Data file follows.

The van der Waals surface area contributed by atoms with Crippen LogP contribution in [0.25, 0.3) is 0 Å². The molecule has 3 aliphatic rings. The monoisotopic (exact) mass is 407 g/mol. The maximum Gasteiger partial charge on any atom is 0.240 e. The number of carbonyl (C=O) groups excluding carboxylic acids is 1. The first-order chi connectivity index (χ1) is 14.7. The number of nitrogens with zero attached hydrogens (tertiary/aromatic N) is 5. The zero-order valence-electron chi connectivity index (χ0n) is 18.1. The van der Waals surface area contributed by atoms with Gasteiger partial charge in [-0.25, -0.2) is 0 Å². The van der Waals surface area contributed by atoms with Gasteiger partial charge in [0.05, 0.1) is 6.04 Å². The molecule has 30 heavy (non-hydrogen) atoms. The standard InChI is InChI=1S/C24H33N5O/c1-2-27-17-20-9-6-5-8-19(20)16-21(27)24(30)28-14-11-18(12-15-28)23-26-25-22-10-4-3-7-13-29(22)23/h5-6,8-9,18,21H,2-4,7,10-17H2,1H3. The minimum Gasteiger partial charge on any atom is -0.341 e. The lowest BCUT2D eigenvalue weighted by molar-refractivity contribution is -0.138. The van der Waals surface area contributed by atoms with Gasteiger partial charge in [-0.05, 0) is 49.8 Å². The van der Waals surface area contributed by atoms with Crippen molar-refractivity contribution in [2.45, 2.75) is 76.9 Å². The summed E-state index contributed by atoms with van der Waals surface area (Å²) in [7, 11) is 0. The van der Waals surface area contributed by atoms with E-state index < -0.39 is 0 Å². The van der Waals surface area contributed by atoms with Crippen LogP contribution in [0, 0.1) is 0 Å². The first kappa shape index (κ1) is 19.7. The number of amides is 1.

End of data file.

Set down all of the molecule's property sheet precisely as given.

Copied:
The van der Waals surface area contributed by atoms with Crippen LogP contribution in [0.25, 0.3) is 0 Å². The molecule has 3 aliphatic rings. The monoisotopic (exact) mass is 407 g/mol. The maximum Gasteiger partial charge on any atom is 0.240 e. The number of carbonyl (C=O) groups excluding carboxylic acids is 1. The first-order chi connectivity index (χ1) is 14.7. The number of nitrogens with zero attached hydrogens (tertiary/aromatic N) is 5. The zero-order valence-electron chi connectivity index (χ0n) is 18.1. The van der Waals surface area contributed by atoms with Gasteiger partial charge in [-0.25, -0.2) is 0 Å². The van der Waals surface area contributed by atoms with Gasteiger partial charge in [0.05, 0.1) is 6.04 Å². The molecule has 30 heavy (non-hydrogen) atoms. The standard InChI is InChI=1S/C24H33N5O/c1-2-27-17-20-9-6-5-8-19(20)16-21(27)24(30)28-14-11-18(12-15-28)23-26-25-22-10-4-3-7-13-29(22)23/h5-6,8-9,18,21H,2-4,7,10-17H2,1H3. The minimum Gasteiger partial charge on any atom is -0.341 e. The lowest BCUT2D eigenvalue weighted by molar-refractivity contribution is -0.138. The van der Waals surface area contributed by atoms with Gasteiger partial charge in [-0.05, 0) is 49.8 Å². The van der Waals surface area contributed by atoms with Crippen molar-refractivity contribution in [2.45, 2.75) is 76.9 Å². The summed E-state index contributed by atoms with van der Waals surface area (Å²) in [7, 11) is 0. The van der Waals surface area contributed by atoms with E-state index < -0.39 is 0 Å². The van der Waals surface area contributed by atoms with Crippen LogP contribution in [0, 0.1) is 0 Å². The first kappa shape index (κ1) is 19.7. The number of amides is 1.